Similar competing claims have been recently considered by other courts. In Hellendall Distributors v. S.B. Thomas, Inc., 559 F. Supp. 573 (D. Pa. 1983), plaintiff sued defendant alleging a breach of a distributorship agreement. Defendant counterclaimed for the price of goods that it sold to plaintiff. Plaintiff did not dispute that it had received the goods, that the price claimed by defendant was correct, and that plaintiff had not paid for the goods. Plaintiff's sole objection to the counterclaim was that plaintiff considered the amount of the counterclaim to be a subject for setoff against a judgment entered, in futuro, on plaintiff's complaint. The court found that the obligation to pay for goods tendered and accepted did not arise under the same contract as did the defendant's claim of breach of an alleged distributorship contract; therefore, the court granted summary judgment for defendant on its counterclaim. In a similar circumstance displayed in C.R. Bard, Inc. v. Medical Electronics Corp., 529 F. Supp. 1382 (D. Mass. 1982), the court granted plaintiff's motion for summary judgment. In Bard, the plaintiff sued defendant for the cost of goods that plaintiff had allegedly sold to defendant. Defendant counterclaimed alleging that plaintiff had breached a distributorship agreement between plaintiff and defendant and that plaintiff's claim should be set off against any judgment entered on defendant's counterclaim. Defendant did not dispute any of the essential facts alleged by plaintiff to establish its claim. The court said:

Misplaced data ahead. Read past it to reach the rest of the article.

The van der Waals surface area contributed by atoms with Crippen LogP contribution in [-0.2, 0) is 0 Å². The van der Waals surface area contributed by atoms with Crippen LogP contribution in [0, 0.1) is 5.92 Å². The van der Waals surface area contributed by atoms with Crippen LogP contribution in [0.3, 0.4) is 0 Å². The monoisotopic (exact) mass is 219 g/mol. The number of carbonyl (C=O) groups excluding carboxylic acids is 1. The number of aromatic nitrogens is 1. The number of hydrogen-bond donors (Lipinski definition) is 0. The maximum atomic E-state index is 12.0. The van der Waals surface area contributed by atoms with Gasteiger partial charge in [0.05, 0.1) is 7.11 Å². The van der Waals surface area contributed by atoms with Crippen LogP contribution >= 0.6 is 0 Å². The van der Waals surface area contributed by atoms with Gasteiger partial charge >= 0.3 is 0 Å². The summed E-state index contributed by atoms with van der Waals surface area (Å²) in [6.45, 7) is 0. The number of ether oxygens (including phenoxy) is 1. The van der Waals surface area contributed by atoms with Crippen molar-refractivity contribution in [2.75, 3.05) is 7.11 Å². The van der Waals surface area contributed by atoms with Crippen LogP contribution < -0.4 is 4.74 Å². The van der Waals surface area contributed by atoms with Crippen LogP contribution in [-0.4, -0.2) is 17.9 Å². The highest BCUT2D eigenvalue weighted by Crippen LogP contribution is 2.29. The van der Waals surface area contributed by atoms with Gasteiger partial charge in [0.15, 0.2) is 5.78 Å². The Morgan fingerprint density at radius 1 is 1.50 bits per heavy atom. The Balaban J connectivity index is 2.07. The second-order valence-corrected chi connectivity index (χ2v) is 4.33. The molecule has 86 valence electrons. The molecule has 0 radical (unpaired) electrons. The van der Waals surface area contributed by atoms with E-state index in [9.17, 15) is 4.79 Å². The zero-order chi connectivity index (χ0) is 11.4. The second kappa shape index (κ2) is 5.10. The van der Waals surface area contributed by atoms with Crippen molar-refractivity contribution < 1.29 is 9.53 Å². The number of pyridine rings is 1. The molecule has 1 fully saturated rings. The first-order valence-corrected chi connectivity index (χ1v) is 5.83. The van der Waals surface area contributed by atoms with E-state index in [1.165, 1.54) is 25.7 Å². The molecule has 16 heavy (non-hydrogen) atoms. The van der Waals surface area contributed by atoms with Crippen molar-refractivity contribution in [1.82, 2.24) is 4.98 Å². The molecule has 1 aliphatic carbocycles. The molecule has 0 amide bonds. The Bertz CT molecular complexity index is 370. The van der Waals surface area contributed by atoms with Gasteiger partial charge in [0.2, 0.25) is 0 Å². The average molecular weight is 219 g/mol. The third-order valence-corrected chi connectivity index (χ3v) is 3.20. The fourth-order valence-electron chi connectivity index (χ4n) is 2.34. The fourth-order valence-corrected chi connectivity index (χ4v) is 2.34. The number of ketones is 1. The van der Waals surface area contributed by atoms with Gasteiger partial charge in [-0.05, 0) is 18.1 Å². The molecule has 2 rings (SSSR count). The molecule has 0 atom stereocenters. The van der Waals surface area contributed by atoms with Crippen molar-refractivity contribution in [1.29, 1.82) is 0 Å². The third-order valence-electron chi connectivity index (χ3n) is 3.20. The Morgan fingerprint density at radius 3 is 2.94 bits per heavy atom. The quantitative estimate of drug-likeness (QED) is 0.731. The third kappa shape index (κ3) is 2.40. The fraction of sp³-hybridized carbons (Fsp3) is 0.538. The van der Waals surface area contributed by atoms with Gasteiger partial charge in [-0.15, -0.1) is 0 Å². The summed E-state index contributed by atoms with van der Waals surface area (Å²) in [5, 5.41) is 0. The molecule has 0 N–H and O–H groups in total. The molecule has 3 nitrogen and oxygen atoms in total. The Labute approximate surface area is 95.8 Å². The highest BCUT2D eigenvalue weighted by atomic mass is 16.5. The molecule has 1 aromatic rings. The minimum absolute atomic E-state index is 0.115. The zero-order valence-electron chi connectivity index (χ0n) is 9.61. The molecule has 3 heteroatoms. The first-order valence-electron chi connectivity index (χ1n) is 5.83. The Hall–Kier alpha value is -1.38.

Damages are deductible only against the price still due under the same contract. Moreover, we believe that in order for a buyer to invoke § 2-717, the asserted breach must go to the essence of the transaction under which the seller seeks to recover his price. Here the breaches asserted by the buyer largely relate to the termination of the distributorship agreement; there is no hint that seller acted improperly in any way regarding the actual sale or delivery of the goods. A buyer should not be able, by asserting a remote breach of contract, to delay payment for goods accepted.

Id. at 1387.

The instant case is distinguishable from Hellendall and Bard in one crucial aspect. In those cases the price of the goods was a liquidated amount that was undisputed by the parties. In the instant case the parties dispute whether the commission promised to Harris by Thomas was 19% or 21%. This means that the actual price of the goods sold to Harris is in dispute. The fact that Thomas has, in alleging the price of goods for which it seeks recovery, allowed Harris a larger sales commission than Harris claims entitlement to under the distributorship agreement (21% versus 19%) does not change the result indicated above. On summary judgment the controlling determination is whether there exist genuine issues of material fact. If not, summary judgment may be granted. If, however, such issues do exist, they may not be resolved in proceedings for summary judgment. Walgren v. Howes, 482 F.2d 95 (1st Cir. 1973).

Accordingly, Defendant's Motion for Summary Judgment on its counterclaim is DENIED.

ORDER

It is hereby ORDERED that:

(1) Plaintiff's Demand for a Jury Trial is DENIED; and

(2) Defendant's Motion for Summary Judgment on its counterclaim is DENIED.

So ORDERED.